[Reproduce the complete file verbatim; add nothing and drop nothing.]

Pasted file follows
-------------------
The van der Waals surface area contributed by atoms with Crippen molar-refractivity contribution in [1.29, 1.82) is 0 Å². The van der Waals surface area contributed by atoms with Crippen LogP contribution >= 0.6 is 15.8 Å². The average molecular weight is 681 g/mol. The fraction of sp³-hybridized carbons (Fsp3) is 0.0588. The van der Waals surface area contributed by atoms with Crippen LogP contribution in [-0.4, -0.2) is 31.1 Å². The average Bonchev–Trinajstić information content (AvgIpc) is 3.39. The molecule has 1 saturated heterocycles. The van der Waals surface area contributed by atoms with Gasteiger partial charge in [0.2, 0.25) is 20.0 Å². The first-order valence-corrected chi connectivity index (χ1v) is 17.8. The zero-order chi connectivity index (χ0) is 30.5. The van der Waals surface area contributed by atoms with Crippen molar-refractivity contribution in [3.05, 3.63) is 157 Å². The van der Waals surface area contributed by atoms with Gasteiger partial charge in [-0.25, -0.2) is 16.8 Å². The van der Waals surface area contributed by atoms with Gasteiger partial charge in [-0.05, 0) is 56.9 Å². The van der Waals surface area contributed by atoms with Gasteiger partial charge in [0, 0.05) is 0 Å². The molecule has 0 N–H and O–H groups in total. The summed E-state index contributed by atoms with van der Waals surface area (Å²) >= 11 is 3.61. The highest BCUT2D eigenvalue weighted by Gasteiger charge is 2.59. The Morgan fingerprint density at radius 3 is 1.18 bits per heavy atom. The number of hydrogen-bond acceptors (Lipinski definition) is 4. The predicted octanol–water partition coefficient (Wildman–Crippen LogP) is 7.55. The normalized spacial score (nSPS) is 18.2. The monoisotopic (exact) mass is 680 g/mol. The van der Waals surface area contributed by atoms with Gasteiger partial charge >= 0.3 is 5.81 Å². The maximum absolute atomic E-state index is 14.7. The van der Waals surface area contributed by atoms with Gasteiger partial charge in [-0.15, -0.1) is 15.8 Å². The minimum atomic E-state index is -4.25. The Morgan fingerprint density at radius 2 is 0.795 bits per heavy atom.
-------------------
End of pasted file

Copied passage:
The van der Waals surface area contributed by atoms with Crippen molar-refractivity contribution in [1.29, 1.82) is 0 Å². The van der Waals surface area contributed by atoms with Crippen LogP contribution >= 0.6 is 15.8 Å². The average molecular weight is 681 g/mol. The fraction of sp³-hybridized carbons (Fsp3) is 0.0588. The van der Waals surface area contributed by atoms with Crippen LogP contribution in [-0.4, -0.2) is 31.1 Å². The average Bonchev–Trinajstić information content (AvgIpc) is 3.39. The molecule has 1 saturated heterocycles. The van der Waals surface area contributed by atoms with Gasteiger partial charge in [0.2, 0.25) is 20.0 Å². The first-order valence-corrected chi connectivity index (χ1v) is 17.8. The zero-order chi connectivity index (χ0) is 30.5. The van der Waals surface area contributed by atoms with Crippen molar-refractivity contribution in [3.05, 3.63) is 157 Å². The van der Waals surface area contributed by atoms with Gasteiger partial charge in [-0.25, -0.2) is 16.8 Å². The van der Waals surface area contributed by atoms with Gasteiger partial charge in [-0.05, 0) is 56.9 Å². The van der Waals surface area contributed by atoms with Gasteiger partial charge in [0, 0.05) is 0 Å². The molecule has 0 N–H and O–H groups in total. The summed E-state index contributed by atoms with van der Waals surface area (Å²) >= 11 is 3.61. The highest BCUT2D eigenvalue weighted by Gasteiger charge is 2.59. The Morgan fingerprint density at radius 3 is 1.18 bits per heavy atom. The number of hydrogen-bond acceptors (Lipinski definition) is 4. The predicted octanol–water partition coefficient (Wildman–Crippen LogP) is 7.55. The normalized spacial score (nSPS) is 18.2. The monoisotopic (exact) mass is 680 g/mol. The van der Waals surface area contributed by atoms with Gasteiger partial charge >= 0.3 is 5.81 Å². The maximum absolute atomic E-state index is 14.7. The van der Waals surface area contributed by atoms with Gasteiger partial charge in [-0.15, -0.1) is 15.8 Å². The minimum atomic E-state index is -4.25. The Morgan fingerprint density at radius 2 is 0.795 bits per heavy atom.